A number of recent tactical sighting and aiming programs may soon expand and enhance operational capabilities at both long and short range for U.S. warfighters.
As an example, late April 2010 saw the announcement that U.S. Army’s Communications Electronics Command Life Cycle Management Command (CECOM LCMC) intended “to acquire or equivalent to commercial of 7 each AN/PVS 27 Magnum Universal Night Sight (MUNS),” describing the clip-on night vision weapon sight as “mount[ing] on any MIL-STD-1913 rail interface forward of an existing scope, adding night vision capabilities to daytime target acquisition platforms.”
Optimized for medium-range and long-range sniper weapons, including the M110, SR-25/Mk. 11, XM107, M24 in .338 Lapua and .308, Chandler Sniper Rifle, and other sniper rifles chambered in .300 Win Mag, MUNS is “effective on all weapons from carbines to .50 caliber semi-automatic and bolt action sniper rifles,” according to OmniTech Partners, Inc., the manufacturer.
The MUNS includes OSTIs (Optical Systems Technology Inc.) proprietary Shock Mitigation System (SMS) allowing the unit to be used on weapons up to and including .50 caliber bolt-action rifles.
Comparing the MUNS to the AN/PVS-22 Universal Night Sight (UNS), the announcement credited the newer system with “gather[ing] twice as much light as the AN/PVS-22 Universal Night Sight and can be used against targets at 1.5 times the range of the AN/PVS-22.”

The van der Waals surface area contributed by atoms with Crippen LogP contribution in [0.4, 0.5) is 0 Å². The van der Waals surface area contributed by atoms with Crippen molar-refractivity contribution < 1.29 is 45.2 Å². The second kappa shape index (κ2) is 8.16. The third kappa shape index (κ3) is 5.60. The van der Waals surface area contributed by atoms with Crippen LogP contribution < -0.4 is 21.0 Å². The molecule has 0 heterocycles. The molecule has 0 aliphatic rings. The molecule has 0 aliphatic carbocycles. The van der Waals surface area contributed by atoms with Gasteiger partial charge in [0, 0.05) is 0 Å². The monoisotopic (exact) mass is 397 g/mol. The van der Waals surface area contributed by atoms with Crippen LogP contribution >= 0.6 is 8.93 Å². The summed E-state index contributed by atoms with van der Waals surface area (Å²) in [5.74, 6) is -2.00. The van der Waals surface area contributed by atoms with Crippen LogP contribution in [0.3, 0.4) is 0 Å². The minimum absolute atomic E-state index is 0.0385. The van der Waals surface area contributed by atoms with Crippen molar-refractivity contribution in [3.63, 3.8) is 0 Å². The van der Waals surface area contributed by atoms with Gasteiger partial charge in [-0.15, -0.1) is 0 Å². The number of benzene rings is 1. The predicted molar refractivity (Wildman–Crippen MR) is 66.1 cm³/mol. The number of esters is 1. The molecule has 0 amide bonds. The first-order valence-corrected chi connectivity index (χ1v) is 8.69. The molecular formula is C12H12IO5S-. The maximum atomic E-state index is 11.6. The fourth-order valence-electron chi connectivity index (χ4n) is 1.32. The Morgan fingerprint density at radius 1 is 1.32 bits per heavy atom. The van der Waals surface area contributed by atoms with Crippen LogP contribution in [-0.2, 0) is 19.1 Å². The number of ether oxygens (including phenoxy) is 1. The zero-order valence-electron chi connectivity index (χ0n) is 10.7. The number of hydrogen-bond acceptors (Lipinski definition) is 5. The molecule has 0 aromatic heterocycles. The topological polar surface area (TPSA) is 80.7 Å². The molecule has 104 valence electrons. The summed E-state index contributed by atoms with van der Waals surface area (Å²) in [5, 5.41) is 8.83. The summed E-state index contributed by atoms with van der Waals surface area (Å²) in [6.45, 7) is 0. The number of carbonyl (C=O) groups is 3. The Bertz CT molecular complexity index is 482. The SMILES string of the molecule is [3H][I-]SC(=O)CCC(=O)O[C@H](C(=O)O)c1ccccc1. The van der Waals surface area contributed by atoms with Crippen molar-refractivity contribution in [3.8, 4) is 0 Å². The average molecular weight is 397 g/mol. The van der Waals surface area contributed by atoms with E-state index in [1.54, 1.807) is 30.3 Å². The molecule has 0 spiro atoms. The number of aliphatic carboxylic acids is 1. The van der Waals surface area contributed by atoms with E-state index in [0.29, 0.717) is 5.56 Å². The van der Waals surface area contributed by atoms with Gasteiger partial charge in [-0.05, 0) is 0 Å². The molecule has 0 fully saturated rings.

Different applications allow the unit to be mounted on a spotting scope for long-range reconnaissance, hand-held as a Night Observation Device (NOD), or used in other night-time operations requiring night vision capabilities.
Action is also taking place at the shortest end of the range spectrum, where the U.S. Army has just announced its requirement for a Sniper Quick Fire Sight (SQFS).
“The U.S. Army Snipers have a requirement for an SQFS Kit to augment close quarter battle (CQB) on the M110 Semi-Automatic Sniper System, M24 Sniper Weapon System, and Mk. 13, and Precision Sniper Rifle (PSR) while using the two eyes open method of sighting,” it notes, adding, “The SQFS will serve as a back-up reflex optic to engage targets that are within a proximity too close to employ the Sniper Weapon Optic.”
The new solicitation focuses on procurement of a Commercial Off-The-Shelf (COTS) item capable of meeting specified user requirements.
The need for expanded night close quarter capabilities is also evident in the recent U.S. Navy actions to procure a Combat Assault Pistol (CAP) Laser.
A late April announcement described the device as “designed to be conforming to the grip on a Heckler & Koch 45 Compact (HK45C) pistol. It shall not interfere with the operation of the pistol or require a special holster. It shall provide an Infrared (IR) aiming laser that shall be visible on target with image intensification devices at 10 yards. This will provide an aiming point for an operator that is wearing [an] image intensification device. The laser shall be classified as Class 1 per the ANSI standard. The CAP Laser will be used for target aiming during operational situations.”
The possibility of multiple contract awards for initial proposal and pre-production system evaluations would likely lead to a down-selection for a single vendor to provide up to 1,500 units.